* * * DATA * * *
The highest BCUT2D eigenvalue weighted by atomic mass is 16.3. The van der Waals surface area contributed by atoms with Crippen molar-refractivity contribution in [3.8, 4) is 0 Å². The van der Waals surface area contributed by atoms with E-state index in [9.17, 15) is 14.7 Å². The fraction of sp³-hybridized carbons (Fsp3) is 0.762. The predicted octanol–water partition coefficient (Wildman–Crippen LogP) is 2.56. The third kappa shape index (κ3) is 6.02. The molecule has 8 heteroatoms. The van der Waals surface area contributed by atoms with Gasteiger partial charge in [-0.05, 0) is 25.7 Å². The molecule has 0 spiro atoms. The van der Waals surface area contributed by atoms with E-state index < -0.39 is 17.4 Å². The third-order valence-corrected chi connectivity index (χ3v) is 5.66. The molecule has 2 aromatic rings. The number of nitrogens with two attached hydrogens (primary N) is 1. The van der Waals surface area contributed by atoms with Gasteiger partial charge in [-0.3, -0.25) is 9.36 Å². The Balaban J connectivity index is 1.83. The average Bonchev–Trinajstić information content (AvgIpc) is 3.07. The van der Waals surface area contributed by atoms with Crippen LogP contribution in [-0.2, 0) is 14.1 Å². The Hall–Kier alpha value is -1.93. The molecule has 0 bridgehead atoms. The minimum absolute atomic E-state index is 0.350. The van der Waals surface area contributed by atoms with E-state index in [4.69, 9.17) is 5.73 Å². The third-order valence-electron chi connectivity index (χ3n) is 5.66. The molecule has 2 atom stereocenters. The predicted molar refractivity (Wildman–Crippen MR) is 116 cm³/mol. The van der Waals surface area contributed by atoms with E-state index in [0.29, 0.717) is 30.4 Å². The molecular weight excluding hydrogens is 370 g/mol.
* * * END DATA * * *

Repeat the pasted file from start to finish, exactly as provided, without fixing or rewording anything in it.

The highest BCUT2D eigenvalue weighted by atomic mass is 16.3. The van der Waals surface area contributed by atoms with Crippen molar-refractivity contribution in [3.8, 4) is 0 Å². The van der Waals surface area contributed by atoms with E-state index in [9.17, 15) is 14.7 Å². The fraction of sp³-hybridized carbons (Fsp3) is 0.762. The predicted octanol–water partition coefficient (Wildman–Crippen LogP) is 2.56. The third kappa shape index (κ3) is 6.02. The molecule has 8 heteroatoms. The van der Waals surface area contributed by atoms with Gasteiger partial charge in [-0.05, 0) is 25.7 Å². The molecule has 0 spiro atoms. The van der Waals surface area contributed by atoms with E-state index < -0.39 is 17.4 Å². The third-order valence-corrected chi connectivity index (χ3v) is 5.66. The molecule has 2 aromatic rings. The number of nitrogens with two attached hydrogens (primary N) is 1. The van der Waals surface area contributed by atoms with Gasteiger partial charge in [-0.3, -0.25) is 9.36 Å². The Balaban J connectivity index is 1.83. The average Bonchev–Trinajstić information content (AvgIpc) is 3.07. The van der Waals surface area contributed by atoms with Crippen LogP contribution in [-0.2, 0) is 14.1 Å². The Hall–Kier alpha value is -1.93. The molecule has 0 bridgehead atoms. The minimum absolute atomic E-state index is 0.350. The van der Waals surface area contributed by atoms with E-state index in [4.69, 9.17) is 5.73 Å². The third-order valence-electron chi connectivity index (χ3n) is 5.66. The molecule has 2 atom stereocenters. The predicted molar refractivity (Wildman–Crippen MR) is 116 cm³/mol. The van der Waals surface area contributed by atoms with E-state index in [0.29, 0.717) is 30.4 Å². The molecular weight excluding hydrogens is 370 g/mol.